The top shares fell on Wednesday as a weak Chinese manufacturing survey jangled nerves already raw from a downward revision of U.S. GDP data and the unfolding euro zone debt crisis.
Miners <.FTNMX1770> were out of favour after top consumer China's factory sector shrank the most in 32 months in November as new orders slumped, according to a preliminary PMI survey.
JPMorgan said in a note, however, that while economic fears were driving near-term volatility, it saw medium-term upside for the large-cap miners.
We remain optimistic on the medium to long-term outlook based on generally attractive valuations for those willing to look through near-term fluctuations, and continued strong demand growth for many commodities, the broker said.
The UK benchmark <.FTSE> was down 7.66 points, or 0.2 percent, at 5,199.16 by 0931 GMT, hovering around seven-week lows, having shed 0.3 percent on Tuesday, its seventh straight session of falls.
Banks <.FTNMX8350>, already down 16 percent in November, came under pressure as investors reacted nervously to news that the U.S. Federal Reserve plans to stress test six large U.S. banks against a hypothetical market shock.
The negative news is continuing with the Fed adding another rigid stress test for the U.S. banks which, if they did the same in Europe, would show that the emperor is really wearing very few clothes right now, said Lex van Dam, hedge fund manager at Hampstead Capital, which manages $500 million (320 million pound) of assets.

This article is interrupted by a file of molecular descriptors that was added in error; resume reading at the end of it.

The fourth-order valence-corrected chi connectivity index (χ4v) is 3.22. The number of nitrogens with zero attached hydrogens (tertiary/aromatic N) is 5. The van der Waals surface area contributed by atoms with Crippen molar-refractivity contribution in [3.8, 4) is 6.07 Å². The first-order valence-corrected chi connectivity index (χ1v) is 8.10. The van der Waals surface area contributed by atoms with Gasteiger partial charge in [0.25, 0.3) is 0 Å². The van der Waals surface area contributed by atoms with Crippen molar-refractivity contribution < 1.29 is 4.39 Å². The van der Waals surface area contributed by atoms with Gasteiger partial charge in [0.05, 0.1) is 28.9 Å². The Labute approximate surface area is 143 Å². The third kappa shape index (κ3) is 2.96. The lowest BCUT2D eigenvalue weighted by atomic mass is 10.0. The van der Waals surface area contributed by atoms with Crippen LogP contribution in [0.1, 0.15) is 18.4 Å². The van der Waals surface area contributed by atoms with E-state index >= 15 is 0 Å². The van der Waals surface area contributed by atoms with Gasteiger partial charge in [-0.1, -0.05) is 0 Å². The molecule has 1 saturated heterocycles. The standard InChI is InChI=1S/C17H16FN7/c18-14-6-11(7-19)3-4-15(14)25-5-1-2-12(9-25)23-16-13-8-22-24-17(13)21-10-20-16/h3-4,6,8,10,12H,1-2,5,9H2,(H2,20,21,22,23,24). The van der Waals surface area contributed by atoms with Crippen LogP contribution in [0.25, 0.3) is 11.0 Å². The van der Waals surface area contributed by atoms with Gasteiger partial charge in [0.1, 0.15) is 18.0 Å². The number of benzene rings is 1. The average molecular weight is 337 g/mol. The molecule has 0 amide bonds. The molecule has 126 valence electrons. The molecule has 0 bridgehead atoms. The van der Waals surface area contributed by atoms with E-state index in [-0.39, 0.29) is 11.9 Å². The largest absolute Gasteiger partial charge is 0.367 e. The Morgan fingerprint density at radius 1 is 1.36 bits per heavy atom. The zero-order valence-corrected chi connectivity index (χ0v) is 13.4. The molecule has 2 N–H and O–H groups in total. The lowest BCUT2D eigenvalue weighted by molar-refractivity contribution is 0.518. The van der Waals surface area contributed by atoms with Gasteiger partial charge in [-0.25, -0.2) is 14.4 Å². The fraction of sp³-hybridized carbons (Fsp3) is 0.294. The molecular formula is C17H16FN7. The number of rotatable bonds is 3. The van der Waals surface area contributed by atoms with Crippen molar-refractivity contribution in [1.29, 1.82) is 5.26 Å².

Market sentiment was also hit as France, Belgium and Luxembourg discussed how to provide temporary state debt guarantees for failed financial group Dexia
Defensive stocks dominated the FTSE 100 leader board, with Reckitt Benckiser
Stefan Angele, head of investment management at Swiss & Global Asset Management, which has around 80 billion Swiss francs of funds under management, highlighted that companies have a certain amount of resilience in the face of a tough economic backdrop.
The corporate sector in general is probably stronger than currently estimated, as many businesses have the flexibility to move wherever it is necessary (while governments don't have this flexibility!), he said.
Currently, we clearly prefer investments into corporate balance sheet(s) -- be it in corporate bonds or high-dividend-paying equities -- to investments in low-yielding (in real terms even negative-yielding) government bonds.
Ex-dividend factors knocked 4.72 points off the FTSE 100 index on Wednesday, with Carnival
(Editing by Will Waterman)